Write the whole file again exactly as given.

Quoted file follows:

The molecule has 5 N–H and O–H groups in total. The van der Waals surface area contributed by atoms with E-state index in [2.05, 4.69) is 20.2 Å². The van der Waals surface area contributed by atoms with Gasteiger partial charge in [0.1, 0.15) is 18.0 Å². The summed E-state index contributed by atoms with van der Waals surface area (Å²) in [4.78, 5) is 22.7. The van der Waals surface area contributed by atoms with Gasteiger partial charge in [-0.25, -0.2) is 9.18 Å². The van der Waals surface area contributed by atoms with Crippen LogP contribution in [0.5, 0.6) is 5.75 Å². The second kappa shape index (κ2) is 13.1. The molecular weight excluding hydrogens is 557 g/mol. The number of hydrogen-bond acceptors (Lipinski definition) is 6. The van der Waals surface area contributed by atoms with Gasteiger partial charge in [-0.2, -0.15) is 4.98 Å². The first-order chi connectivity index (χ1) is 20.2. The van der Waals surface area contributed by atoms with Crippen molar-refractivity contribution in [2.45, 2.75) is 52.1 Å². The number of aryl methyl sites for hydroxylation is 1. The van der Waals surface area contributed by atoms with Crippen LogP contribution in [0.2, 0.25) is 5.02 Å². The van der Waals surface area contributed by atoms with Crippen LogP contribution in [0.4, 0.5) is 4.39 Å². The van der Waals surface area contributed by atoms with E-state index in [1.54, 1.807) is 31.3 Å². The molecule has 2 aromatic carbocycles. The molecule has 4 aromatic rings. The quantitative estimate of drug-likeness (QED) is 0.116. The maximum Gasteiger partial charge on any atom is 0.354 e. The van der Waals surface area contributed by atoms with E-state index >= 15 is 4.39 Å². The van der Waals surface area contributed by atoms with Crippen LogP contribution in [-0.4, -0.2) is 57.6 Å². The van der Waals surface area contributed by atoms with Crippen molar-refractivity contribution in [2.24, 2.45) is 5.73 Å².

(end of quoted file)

The molecule has 5 N–H and O–H groups in total. The van der Waals surface area contributed by atoms with E-state index in [2.05, 4.69) is 20.2 Å². The van der Waals surface area contributed by atoms with Gasteiger partial charge in [0.1, 0.15) is 18.0 Å². The summed E-state index contributed by atoms with van der Waals surface area (Å²) in [4.78, 5) is 22.7. The van der Waals surface area contributed by atoms with Gasteiger partial charge in [-0.25, -0.2) is 9.18 Å². The van der Waals surface area contributed by atoms with Crippen LogP contribution in [0.5, 0.6) is 5.75 Å². The second kappa shape index (κ2) is 13.1. The molecular weight excluding hydrogens is 557 g/mol. The number of hydrogen-bond acceptors (Lipinski definition) is 6. The van der Waals surface area contributed by atoms with Gasteiger partial charge in [-0.2, -0.15) is 4.98 Å². The first-order chi connectivity index (χ1) is 20.2. The van der Waals surface area contributed by atoms with Crippen molar-refractivity contribution in [2.45, 2.75) is 52.1 Å². The number of aryl methyl sites for hydroxylation is 1. The van der Waals surface area contributed by atoms with Crippen LogP contribution in [0.2, 0.25) is 5.02 Å². The van der Waals surface area contributed by atoms with Crippen LogP contribution in [0.4, 0.5) is 4.39 Å². The van der Waals surface area contributed by atoms with E-state index in [1.54, 1.807) is 31.3 Å². The molecule has 2 aromatic carbocycles. The molecule has 4 aromatic rings. The quantitative estimate of drug-likeness (QED) is 0.116. The maximum Gasteiger partial charge on any atom is 0.354 e. The van der Waals surface area contributed by atoms with E-state index >= 15 is 4.39 Å². The van der Waals surface area contributed by atoms with Crippen LogP contribution in [-0.4, -0.2) is 57.6 Å². The van der Waals surface area contributed by atoms with Crippen molar-refractivity contribution in [2.24, 2.45) is 5.73 Å².